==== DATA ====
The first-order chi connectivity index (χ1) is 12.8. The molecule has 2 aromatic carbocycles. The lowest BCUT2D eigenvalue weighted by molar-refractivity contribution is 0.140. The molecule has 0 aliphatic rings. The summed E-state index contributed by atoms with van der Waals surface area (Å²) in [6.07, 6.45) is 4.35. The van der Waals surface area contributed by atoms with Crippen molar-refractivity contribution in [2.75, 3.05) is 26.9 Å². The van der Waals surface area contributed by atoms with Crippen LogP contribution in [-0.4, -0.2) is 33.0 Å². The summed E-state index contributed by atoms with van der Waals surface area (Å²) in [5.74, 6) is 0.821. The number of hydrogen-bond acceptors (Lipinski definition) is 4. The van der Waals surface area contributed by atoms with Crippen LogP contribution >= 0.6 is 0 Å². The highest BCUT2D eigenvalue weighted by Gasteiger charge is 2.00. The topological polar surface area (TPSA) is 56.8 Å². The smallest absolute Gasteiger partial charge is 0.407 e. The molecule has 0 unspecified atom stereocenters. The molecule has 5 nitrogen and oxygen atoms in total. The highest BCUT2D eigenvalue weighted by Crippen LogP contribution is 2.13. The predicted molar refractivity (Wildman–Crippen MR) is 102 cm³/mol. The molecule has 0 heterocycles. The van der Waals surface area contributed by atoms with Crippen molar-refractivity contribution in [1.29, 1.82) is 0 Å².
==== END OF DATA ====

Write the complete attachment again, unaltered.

The first-order chi connectivity index (χ1) is 12.8. The molecule has 2 aromatic carbocycles. The lowest BCUT2D eigenvalue weighted by molar-refractivity contribution is 0.140. The molecule has 0 aliphatic rings. The summed E-state index contributed by atoms with van der Waals surface area (Å²) in [6.07, 6.45) is 4.35. The van der Waals surface area contributed by atoms with Crippen molar-refractivity contribution in [2.75, 3.05) is 26.9 Å². The van der Waals surface area contributed by atoms with Crippen LogP contribution in [-0.4, -0.2) is 33.0 Å². The summed E-state index contributed by atoms with van der Waals surface area (Å²) in [5.74, 6) is 0.821. The number of hydrogen-bond acceptors (Lipinski definition) is 4. The van der Waals surface area contributed by atoms with Crippen LogP contribution >= 0.6 is 0 Å². The highest BCUT2D eigenvalue weighted by Gasteiger charge is 2.00. The topological polar surface area (TPSA) is 56.8 Å². The smallest absolute Gasteiger partial charge is 0.407 e. The molecule has 0 unspecified atom stereocenters. The molecule has 5 nitrogen and oxygen atoms in total. The highest BCUT2D eigenvalue weighted by Crippen LogP contribution is 2.13. The predicted molar refractivity (Wildman–Crippen MR) is 102 cm³/mol. The molecule has 0 heterocycles. The van der Waals surface area contributed by atoms with Crippen molar-refractivity contribution in [1.29, 1.82) is 0 Å².